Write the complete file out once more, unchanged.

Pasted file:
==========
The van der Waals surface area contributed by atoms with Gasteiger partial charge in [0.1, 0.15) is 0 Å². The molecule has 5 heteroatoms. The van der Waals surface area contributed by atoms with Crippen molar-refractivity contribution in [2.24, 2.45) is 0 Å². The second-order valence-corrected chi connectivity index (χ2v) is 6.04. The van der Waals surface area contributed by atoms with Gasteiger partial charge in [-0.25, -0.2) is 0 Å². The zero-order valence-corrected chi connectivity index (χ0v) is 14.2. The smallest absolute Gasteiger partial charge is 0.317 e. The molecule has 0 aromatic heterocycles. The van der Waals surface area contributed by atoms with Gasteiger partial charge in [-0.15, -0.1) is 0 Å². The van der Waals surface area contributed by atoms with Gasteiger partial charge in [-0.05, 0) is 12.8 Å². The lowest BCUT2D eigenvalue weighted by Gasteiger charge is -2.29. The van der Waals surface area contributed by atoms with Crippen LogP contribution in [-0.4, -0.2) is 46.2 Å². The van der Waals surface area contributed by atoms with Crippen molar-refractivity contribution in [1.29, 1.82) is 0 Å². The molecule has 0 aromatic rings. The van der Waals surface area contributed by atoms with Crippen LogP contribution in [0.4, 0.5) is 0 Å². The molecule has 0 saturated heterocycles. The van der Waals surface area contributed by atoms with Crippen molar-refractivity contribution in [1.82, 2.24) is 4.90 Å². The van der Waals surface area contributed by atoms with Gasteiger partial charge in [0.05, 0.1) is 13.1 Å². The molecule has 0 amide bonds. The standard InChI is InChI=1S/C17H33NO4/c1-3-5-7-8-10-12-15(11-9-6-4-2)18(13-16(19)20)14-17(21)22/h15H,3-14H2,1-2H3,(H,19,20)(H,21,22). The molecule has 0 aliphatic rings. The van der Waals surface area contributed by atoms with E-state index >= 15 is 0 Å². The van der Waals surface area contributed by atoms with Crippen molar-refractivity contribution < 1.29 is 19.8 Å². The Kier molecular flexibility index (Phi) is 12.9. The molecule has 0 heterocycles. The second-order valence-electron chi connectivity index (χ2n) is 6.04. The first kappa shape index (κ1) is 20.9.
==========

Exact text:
The van der Waals surface area contributed by atoms with Gasteiger partial charge in [0.1, 0.15) is 0 Å². The molecule has 5 heteroatoms. The van der Waals surface area contributed by atoms with Crippen molar-refractivity contribution in [2.24, 2.45) is 0 Å². The second-order valence-corrected chi connectivity index (χ2v) is 6.04. The van der Waals surface area contributed by atoms with Gasteiger partial charge in [-0.25, -0.2) is 0 Å². The zero-order valence-corrected chi connectivity index (χ0v) is 14.2. The smallest absolute Gasteiger partial charge is 0.317 e. The molecule has 0 aromatic heterocycles. The van der Waals surface area contributed by atoms with Gasteiger partial charge in [-0.15, -0.1) is 0 Å². The van der Waals surface area contributed by atoms with Gasteiger partial charge in [-0.05, 0) is 12.8 Å². The lowest BCUT2D eigenvalue weighted by Gasteiger charge is -2.29. The van der Waals surface area contributed by atoms with Crippen LogP contribution in [-0.4, -0.2) is 46.2 Å². The van der Waals surface area contributed by atoms with Crippen molar-refractivity contribution in [1.29, 1.82) is 0 Å². The molecule has 0 aromatic rings. The van der Waals surface area contributed by atoms with Crippen LogP contribution in [0.4, 0.5) is 0 Å². The molecule has 0 saturated heterocycles. The van der Waals surface area contributed by atoms with Crippen molar-refractivity contribution in [1.82, 2.24) is 4.90 Å². The van der Waals surface area contributed by atoms with Gasteiger partial charge in [0.05, 0.1) is 13.1 Å². The molecule has 0 amide bonds. The standard InChI is InChI=1S/C17H33NO4/c1-3-5-7-8-10-12-15(11-9-6-4-2)18(13-16(19)20)14-17(21)22/h15H,3-14H2,1-2H3,(H,19,20)(H,21,22). The molecule has 0 aliphatic rings. The van der Waals surface area contributed by atoms with E-state index >= 15 is 0 Å². The van der Waals surface area contributed by atoms with Crippen molar-refractivity contribution < 1.29 is 19.8 Å². The Kier molecular flexibility index (Phi) is 12.9. The molecule has 0 heterocycles. The second-order valence-electron chi connectivity index (χ2n) is 6.04. The first kappa shape index (κ1) is 20.9.